And short HDPE is harder to make into new products, so there are very few places around the world who take the material to make into new stuff. In Hampshire, it just is not feasible to collect and store these plastic tubs for recycling.
How do I tell the difference well if the container has a neck--that is, the opening is smaller than its base--it is recyclable. This category includes milk bottles, detergent bottles, and drink bottles. If the container is more of a tub, it's not recyclable. This category includes yogurt and margarine tubs
What happens to the material after it is collected?
All of the recyclable material is taken to a recycling facility in Alton. This facility uses machinery and conveyor belts to separate the different materials. For this reason all materials need to be placed into your blue bin or communal recycling bin, loose and not tied up in carrier bags. The material is separated and shipped to recycling facilities across the country for reprocessing into raw material for the production of paper plastics, cardboard, tin and aluminium.
What happens to the recycled paper?
Recovered paper can be made into all sorts of new products to name a few:
- printing paper,
- and even toilet rolls!
But did you know some of it is also used for loft insulation, paints and even road surfaces?
What happens to the recycled plastic?
Recovered plastic can be made into all sorts of new products to name a few:
- polyethylene bin liners and carrier bags
- plastic bottles
- flooring and window frames
- building insulation board
- video and compact disc cassette cases
- fencing and garden furniture
- water butts, garden sheds and composters
- seed trays
- fibre filling for sleeping bags and duvets
- and a variety of office accessories
What happens to the recycled steel?
The range of possible uses for recycled steel is enormous. That’s because steel can be infinitely recycled, and because it’s such a widely used material.
You’ll find steel in incredibly diverse products.
- Bicycle frames
- Train tracks
- Ship hulls
All the cans you recycle could end up as one of these products!
What happens to the recycled glass?
The uses for recycled glass range from the ordinary to the completely unexpected!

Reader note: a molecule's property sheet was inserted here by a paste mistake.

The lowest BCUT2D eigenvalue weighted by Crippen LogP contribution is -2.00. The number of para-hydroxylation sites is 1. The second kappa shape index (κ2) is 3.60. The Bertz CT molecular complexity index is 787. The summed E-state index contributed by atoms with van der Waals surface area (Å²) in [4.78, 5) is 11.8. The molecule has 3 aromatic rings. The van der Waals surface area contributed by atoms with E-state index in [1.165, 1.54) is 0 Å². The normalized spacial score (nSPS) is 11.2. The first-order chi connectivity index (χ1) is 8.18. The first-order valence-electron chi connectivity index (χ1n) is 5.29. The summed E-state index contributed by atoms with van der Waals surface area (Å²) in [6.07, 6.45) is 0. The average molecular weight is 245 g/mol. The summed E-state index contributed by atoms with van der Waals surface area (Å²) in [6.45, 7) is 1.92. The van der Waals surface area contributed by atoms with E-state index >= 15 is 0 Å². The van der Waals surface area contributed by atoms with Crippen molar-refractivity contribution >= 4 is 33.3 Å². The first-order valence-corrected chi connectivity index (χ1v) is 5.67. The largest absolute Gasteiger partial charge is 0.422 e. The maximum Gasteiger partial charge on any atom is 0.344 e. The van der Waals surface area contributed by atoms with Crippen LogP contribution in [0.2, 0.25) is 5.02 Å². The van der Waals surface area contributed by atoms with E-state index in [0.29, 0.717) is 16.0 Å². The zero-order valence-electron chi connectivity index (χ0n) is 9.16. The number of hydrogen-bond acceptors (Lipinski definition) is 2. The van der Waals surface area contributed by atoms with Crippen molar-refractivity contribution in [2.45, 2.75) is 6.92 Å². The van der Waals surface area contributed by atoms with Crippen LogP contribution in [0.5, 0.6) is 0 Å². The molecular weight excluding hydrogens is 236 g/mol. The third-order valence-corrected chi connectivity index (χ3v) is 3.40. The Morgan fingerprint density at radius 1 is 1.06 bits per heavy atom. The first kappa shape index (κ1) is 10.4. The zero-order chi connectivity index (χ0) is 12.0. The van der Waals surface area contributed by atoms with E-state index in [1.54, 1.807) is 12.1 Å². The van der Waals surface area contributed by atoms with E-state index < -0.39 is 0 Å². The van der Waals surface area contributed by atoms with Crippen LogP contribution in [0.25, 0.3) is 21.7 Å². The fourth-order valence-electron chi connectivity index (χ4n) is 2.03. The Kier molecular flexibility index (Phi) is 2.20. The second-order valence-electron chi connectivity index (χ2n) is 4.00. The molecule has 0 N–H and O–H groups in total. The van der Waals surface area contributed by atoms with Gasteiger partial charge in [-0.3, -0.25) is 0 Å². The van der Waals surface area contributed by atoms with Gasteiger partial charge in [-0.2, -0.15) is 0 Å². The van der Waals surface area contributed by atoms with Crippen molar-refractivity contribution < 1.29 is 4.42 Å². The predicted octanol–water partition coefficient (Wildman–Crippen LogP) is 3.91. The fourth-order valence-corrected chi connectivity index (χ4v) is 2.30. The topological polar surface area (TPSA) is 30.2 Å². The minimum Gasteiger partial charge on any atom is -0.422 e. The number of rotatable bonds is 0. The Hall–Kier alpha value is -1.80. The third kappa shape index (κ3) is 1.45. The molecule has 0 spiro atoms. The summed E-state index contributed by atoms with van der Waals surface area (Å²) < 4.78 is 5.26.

- New bottles and jars
- ‘Processed sand’ – finely ground glass for golf bunkers
- ‘Glassphalt’ for road surfacing – around 14 million bottles were crushed and used to resurface the M6 motorway!
What happens to the recycled aluminium?
- Aluminium cans are recycled and made into new cans – we’re producing more cans than ever, so it makes sense to keep the loop closed. A used can takes only 6-8 weeks to be recycled and appear back on the shelves!
- Aluminium foil on the other hand is recovered differently, and when recycled most of it is used to make cast components for cars – like cylinder heads and engine blocks.
Why can't some materials be recycled?
Shredded paper is too fine to be recovered in the sorting process and clogs up the machinery. Add your shredded paper to your compost bin.
Wrapping paper is often made from several different materials, and also contains glitter and foil. This makes it unsuitable for recycling.
Milk and juice cartons (e.g. Tetra Paks) are a mixture of plastic, paper and foil and this cannot be separated at our recycling facility. Try to avoid buying products in these types of cartons.
Scrap metal - The sorting facility in Alton is only able to deal with aluminium and steel cans. Also, some materials may look like metal but contain other substances and so are unable to be recycled. Scrap metal can be taken to your nearest Household Waste & Recycling Centre.
Plastic carrier bags – Try to reuse your plastic carrier bags. Some supermarkets offer carrier bag recycling facilities and also provide ‘Bags for Life’.
Margarine tubs, cling film and yoghurt pots and other types of plastic such as expanded polystyrene. There are more than 50 different types of plastic and we only have a market to recycle plastic bottles at this time.
For more information on recycling you can contact us using the details on the right of the screen.